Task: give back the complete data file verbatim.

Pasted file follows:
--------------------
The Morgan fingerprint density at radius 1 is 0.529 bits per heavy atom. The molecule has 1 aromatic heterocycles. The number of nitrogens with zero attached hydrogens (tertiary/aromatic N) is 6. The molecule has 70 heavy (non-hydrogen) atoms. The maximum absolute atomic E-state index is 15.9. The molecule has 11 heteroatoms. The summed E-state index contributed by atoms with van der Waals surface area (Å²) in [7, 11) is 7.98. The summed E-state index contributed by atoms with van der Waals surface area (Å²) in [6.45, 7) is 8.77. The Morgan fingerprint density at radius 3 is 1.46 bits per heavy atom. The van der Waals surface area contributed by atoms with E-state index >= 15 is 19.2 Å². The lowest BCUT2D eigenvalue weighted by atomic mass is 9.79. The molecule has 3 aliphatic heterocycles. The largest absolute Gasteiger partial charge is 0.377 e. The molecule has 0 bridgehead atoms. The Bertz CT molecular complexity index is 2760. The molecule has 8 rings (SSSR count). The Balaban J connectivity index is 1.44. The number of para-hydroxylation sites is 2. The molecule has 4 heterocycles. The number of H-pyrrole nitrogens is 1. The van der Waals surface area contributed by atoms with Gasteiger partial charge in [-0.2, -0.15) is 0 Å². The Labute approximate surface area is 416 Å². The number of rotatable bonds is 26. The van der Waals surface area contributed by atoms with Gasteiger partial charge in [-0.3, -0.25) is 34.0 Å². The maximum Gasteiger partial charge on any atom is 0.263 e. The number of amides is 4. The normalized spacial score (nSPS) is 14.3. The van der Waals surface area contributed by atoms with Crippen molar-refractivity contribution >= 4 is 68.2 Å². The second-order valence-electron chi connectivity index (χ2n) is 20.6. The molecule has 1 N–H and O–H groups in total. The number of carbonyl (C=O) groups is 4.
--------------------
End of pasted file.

The Morgan fingerprint density at radius 1 is 0.529 bits per heavy atom. The molecule has 1 aromatic heterocycles. The number of nitrogens with zero attached hydrogens (tertiary/aromatic N) is 6. The molecule has 70 heavy (non-hydrogen) atoms. The maximum absolute atomic E-state index is 15.9. The molecule has 11 heteroatoms. The summed E-state index contributed by atoms with van der Waals surface area (Å²) in [7, 11) is 7.98. The summed E-state index contributed by atoms with van der Waals surface area (Å²) in [6.45, 7) is 8.77. The Morgan fingerprint density at radius 3 is 1.46 bits per heavy atom. The van der Waals surface area contributed by atoms with E-state index >= 15 is 19.2 Å². The lowest BCUT2D eigenvalue weighted by atomic mass is 9.79. The molecule has 3 aliphatic heterocycles. The largest absolute Gasteiger partial charge is 0.377 e. The molecule has 0 bridgehead atoms. The Bertz CT molecular complexity index is 2760. The molecule has 8 rings (SSSR count). The Balaban J connectivity index is 1.44. The number of para-hydroxylation sites is 2. The molecule has 4 heterocycles. The number of H-pyrrole nitrogens is 1. The van der Waals surface area contributed by atoms with Gasteiger partial charge in [-0.2, -0.15) is 0 Å². The Labute approximate surface area is 416 Å². The number of rotatable bonds is 26. The van der Waals surface area contributed by atoms with Gasteiger partial charge in [-0.3, -0.25) is 34.0 Å². The maximum Gasteiger partial charge on any atom is 0.263 e. The number of amides is 4. The normalized spacial score (nSPS) is 14.3. The van der Waals surface area contributed by atoms with Crippen molar-refractivity contribution >= 4 is 68.2 Å². The second-order valence-electron chi connectivity index (χ2n) is 20.6. The molecule has 1 N–H and O–H groups in total. The number of carbonyl (C=O) groups is 4.